CHRIS’S TEENAGE CANCER JOURNEY – PART 4

2012 was an interesting year. I was still small at around 5ft 3’…still shorter than my Dad and around the same height as my Mum, but I wasn’t expecting much as both sides of the family were short with then only exception being the men on my Mum’s side-there was still hope yet even though I felt I had more characteristics from my Dad.

Whilst my height hadn’t grown though, I was certainly developing as a person, in part due to the golf club and partly due to leaving school. My older sister Laura regularly called me ‘an old man’ because I acted a bit more serious than usual and probably because golf is perceived historically as an old man’s sport-yes golf is a sport. Not that it bothered me though; I quite liked being a bit more mature than the average 16 year old.

It was not long after I’d finished my last GCSE exam in the May of 2012 that I started work. I went into the family business, a small building company based in St Helens that had been started back in 1978 by my grandad-on my Dad’s side- and passed down to my dad when he passed away in 2001. I was gutted that I didn’t get to know my grandad properly, being only 5 years old when he passed.

I was to train as a bricklayer, much like my dad and his dad before me. Bricklaying was something I was interested in because I just generally liked building things, be it Lego when I was a young kid-who didn’t like Lego-or an igloo when it snowed. It was just something I enjoyed.

I was to start at St Helens College at September of that year doing a two year NVQ and diploma apprenticeship. St Helens College wasn’t a great place to be, at least not the ‘technology campus’ in which most construction trades were taught anyway. I didn’t really relate to most of the students there, they were very different to me. I felt I had had a better upbringing than most of them and I didn’t act the same as them, as I said earlier I was much more mature than my peers of my own age. For example they still wore chavvy clothes and they couldn’t think for themselves, I’d think of them more as sheep as many people are at that age, following their mates rather than voicing their own opinion as they think it’s cool. Furthermore a lot of them were into drugs and smoking, which really wasn’t my thing. I’d never tried drugs or smoking and I had no interest in sneaking off for a ‘quick spliff’ when the teachers weren’t looking.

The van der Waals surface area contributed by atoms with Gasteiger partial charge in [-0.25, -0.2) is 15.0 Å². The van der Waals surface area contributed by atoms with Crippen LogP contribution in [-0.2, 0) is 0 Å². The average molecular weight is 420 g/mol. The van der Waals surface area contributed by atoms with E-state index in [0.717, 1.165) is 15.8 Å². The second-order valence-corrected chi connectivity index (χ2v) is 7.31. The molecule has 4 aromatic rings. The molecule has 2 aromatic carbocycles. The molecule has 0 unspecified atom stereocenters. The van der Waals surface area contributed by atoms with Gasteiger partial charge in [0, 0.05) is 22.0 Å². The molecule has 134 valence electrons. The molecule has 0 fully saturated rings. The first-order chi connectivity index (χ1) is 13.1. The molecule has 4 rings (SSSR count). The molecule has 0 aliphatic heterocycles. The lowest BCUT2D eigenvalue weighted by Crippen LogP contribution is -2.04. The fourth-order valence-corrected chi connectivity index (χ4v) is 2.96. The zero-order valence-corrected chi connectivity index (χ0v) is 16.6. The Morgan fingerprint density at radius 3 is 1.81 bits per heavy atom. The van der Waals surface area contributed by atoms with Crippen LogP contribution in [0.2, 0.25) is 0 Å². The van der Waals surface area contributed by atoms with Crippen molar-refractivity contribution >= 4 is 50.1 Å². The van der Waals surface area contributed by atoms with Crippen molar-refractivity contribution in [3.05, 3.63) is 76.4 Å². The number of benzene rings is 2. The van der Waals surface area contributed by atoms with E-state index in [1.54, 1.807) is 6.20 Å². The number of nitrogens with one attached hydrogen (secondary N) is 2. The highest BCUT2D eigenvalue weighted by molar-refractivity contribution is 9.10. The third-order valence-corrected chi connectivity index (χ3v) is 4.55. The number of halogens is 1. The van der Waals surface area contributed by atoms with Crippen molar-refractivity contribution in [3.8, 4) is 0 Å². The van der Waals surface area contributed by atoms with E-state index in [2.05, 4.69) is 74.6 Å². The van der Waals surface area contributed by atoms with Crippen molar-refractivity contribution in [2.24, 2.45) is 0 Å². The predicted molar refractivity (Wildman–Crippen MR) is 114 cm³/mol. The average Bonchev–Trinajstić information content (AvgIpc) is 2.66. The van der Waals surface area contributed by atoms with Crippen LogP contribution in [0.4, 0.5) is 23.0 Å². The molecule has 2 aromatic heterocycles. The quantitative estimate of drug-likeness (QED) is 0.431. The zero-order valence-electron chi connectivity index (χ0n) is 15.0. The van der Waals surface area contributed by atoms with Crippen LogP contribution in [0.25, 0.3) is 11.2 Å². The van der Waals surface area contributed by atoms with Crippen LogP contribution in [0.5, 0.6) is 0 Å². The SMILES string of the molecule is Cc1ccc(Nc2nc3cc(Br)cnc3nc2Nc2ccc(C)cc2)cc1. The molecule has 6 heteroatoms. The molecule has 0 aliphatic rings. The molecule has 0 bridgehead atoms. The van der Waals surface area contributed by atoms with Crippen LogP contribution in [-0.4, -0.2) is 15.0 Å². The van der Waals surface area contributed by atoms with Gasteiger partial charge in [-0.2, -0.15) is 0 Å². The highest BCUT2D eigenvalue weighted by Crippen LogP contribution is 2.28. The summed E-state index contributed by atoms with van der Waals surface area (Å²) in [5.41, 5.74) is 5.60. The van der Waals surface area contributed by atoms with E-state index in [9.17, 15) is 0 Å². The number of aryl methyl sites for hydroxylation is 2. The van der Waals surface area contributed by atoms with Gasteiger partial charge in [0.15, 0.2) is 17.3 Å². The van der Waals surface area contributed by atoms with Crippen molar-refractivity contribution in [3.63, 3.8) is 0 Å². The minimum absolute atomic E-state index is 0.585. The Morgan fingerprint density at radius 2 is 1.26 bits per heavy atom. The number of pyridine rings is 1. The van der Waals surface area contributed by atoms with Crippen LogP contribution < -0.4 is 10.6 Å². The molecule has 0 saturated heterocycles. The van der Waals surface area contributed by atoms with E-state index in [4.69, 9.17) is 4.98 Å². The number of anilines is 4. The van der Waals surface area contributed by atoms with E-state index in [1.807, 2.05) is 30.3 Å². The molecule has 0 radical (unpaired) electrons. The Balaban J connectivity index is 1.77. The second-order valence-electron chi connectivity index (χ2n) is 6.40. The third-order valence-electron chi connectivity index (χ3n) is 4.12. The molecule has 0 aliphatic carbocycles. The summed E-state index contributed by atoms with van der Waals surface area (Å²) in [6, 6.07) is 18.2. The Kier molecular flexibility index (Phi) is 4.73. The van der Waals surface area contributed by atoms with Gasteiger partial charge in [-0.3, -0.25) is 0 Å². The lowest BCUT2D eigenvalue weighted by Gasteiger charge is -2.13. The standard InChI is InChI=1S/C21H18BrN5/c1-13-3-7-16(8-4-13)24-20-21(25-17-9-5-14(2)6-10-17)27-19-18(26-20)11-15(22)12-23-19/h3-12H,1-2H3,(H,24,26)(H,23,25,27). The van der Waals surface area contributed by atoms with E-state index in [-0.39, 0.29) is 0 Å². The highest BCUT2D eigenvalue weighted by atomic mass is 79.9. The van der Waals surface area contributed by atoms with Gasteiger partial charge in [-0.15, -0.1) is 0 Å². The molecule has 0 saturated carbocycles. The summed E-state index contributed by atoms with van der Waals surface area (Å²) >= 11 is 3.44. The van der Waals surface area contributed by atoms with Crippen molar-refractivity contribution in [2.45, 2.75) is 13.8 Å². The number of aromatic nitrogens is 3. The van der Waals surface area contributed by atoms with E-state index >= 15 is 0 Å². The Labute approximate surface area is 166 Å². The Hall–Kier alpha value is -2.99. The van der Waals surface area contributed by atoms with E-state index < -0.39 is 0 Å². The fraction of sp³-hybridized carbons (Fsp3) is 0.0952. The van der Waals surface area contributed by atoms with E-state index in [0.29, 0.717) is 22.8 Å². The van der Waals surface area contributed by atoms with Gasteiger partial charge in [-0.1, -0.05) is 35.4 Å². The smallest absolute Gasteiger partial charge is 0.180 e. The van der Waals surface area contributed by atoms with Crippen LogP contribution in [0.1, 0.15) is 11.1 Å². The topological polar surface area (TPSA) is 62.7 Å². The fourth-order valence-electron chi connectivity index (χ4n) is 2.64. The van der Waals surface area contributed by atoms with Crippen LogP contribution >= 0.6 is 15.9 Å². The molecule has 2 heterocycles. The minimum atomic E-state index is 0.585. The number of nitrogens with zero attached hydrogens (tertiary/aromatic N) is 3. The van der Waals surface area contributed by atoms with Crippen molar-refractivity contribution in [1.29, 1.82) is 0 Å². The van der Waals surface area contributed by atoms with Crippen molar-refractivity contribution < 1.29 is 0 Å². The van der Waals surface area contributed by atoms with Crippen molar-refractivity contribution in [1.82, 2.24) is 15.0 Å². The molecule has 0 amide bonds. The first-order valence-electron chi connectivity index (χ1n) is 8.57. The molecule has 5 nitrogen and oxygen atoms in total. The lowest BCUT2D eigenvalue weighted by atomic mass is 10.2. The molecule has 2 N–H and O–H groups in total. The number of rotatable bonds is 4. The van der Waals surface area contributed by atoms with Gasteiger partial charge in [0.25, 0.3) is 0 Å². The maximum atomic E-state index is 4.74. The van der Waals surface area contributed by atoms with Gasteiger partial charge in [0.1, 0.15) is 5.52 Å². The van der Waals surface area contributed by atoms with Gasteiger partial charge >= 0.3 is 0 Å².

Not all of them were like that at the college though; there were some good eggs whom I quickly became friends with. I was mates with a lad a few years older than me, he too was called Chris and another lad my age called Kurtis.  The three of us actually had brains and didn’t do drugs and we generally cared a bit more than the others. This was because we actually had jobs but the classes got grouped together with the ones who didn’t have jobs and didn’t really care that much. A lot of the ones without jobs just seemed to be there to fill the time although it would be unfair of me to say that they were all like that.

Our tutor was a funny guy called Ged, a proper eccentric. I liked Ged a lot, mainly because of his brilliant sense of humour which matched up with mine seamlessly. He used to have a laugh with all the students take the micky out of them if there work wasn’t up to scratch. He only meant it jokingly though and it was good to see teacher who seemed more human than the ones teaching useless algebra at school.